The 1960 broadcast begins with an explanation of how NBC counts the votes using "computers".
"That tape is fed, electronically, into banks of magnetic tape storage reels... Within the computer, tonights returns are compared to 200,00 factors of past elections."
Instead of checkmarks for the winners, they put Vs (for Victory!) decided by the NBC Victory Desk (which is the predecessor to what we now call the Decision Desk)
The way NBC had the numbers flip up as they increased in the 1960 election broadcast is pretty great
They didn't really have very many maps in the 1960 Broadcast, just these cool number displays (some of which ticked up!) - except for a decorative map behind the anchor in one of the shots.
In 1968 they've moved onto checkmarks for (projected) winners.
Also check out that pan to reveal!
They "Victory Desk" seems to have now become the "Projection Desk".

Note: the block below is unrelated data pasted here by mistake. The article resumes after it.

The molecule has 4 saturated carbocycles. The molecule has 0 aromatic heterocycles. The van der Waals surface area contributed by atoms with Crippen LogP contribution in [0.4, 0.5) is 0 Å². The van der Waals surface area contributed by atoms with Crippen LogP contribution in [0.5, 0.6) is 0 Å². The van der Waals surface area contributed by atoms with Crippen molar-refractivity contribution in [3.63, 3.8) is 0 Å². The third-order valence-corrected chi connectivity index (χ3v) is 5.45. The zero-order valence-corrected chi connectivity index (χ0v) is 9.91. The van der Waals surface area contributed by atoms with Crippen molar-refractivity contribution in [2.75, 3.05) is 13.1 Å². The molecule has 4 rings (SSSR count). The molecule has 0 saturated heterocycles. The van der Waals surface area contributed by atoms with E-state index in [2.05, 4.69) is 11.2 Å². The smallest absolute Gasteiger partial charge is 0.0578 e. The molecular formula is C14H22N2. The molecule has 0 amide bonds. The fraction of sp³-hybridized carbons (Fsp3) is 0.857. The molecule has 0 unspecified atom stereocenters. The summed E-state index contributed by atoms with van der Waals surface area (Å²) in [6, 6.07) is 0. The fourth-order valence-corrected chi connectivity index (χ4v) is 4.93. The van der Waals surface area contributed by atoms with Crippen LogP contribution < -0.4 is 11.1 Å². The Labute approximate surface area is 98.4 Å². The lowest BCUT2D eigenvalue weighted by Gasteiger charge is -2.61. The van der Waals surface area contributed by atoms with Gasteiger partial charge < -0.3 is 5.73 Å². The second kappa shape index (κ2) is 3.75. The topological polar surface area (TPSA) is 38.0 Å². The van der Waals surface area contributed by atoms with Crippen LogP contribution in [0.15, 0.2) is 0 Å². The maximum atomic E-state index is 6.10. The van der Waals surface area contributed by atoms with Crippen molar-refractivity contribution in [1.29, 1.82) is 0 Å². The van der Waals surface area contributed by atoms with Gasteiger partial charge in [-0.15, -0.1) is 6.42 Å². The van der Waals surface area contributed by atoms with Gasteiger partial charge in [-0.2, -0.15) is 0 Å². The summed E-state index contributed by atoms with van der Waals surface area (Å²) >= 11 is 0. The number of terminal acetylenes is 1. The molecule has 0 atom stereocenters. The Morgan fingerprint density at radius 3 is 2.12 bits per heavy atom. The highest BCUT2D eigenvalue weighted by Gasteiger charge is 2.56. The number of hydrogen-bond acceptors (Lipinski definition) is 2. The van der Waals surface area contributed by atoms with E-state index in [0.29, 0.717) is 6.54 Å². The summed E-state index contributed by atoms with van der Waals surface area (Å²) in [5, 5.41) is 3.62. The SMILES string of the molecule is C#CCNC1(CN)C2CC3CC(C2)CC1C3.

Even fewer maps in this broadcast than in 1960- not even a decorative one in sight (that I could see). Lots of reading numbers that are on the screen.
Fast forward to 1984. There's a map now, and it blinks when states are called. You'll notice that Ronald Reagan, the republican, has his states colored in blue.
A small inventory of graphics in NBC's 1984 election broadcast. They have this cool 3D vote bar chart, and a sort of oblong US map.
In 1992 they have snazzier graphics overall, but still just a simple state-by-state map. The flag background is timeless. Republicans are still being shown in blue, democrats in red.
Things continue to get fancier in 2000 as more animations and graphics are introduced. The map has much more detail. Republican states are now colored in red (as they have been ever since)
Tim Russert's white board predecessor to the "Big Board" in the 2000 election coverage is fascinatingly close to what Steve Kornacki does covering races on air today
2004's coverage includes the first electronic Big Board- which mirrors what Russert draws on the tablet. Exit polls are visualized in a 3D cylindrical bar chart. They projected the US map onto the Rockefeller Center ice rink too.
2008 has some of the first county-level maps. It also has a very floating-in-space vibe, especially in the VR sets. Lester Holt plays out some senate scenarios on a tablet in front of him (mirrored to a bigger screen)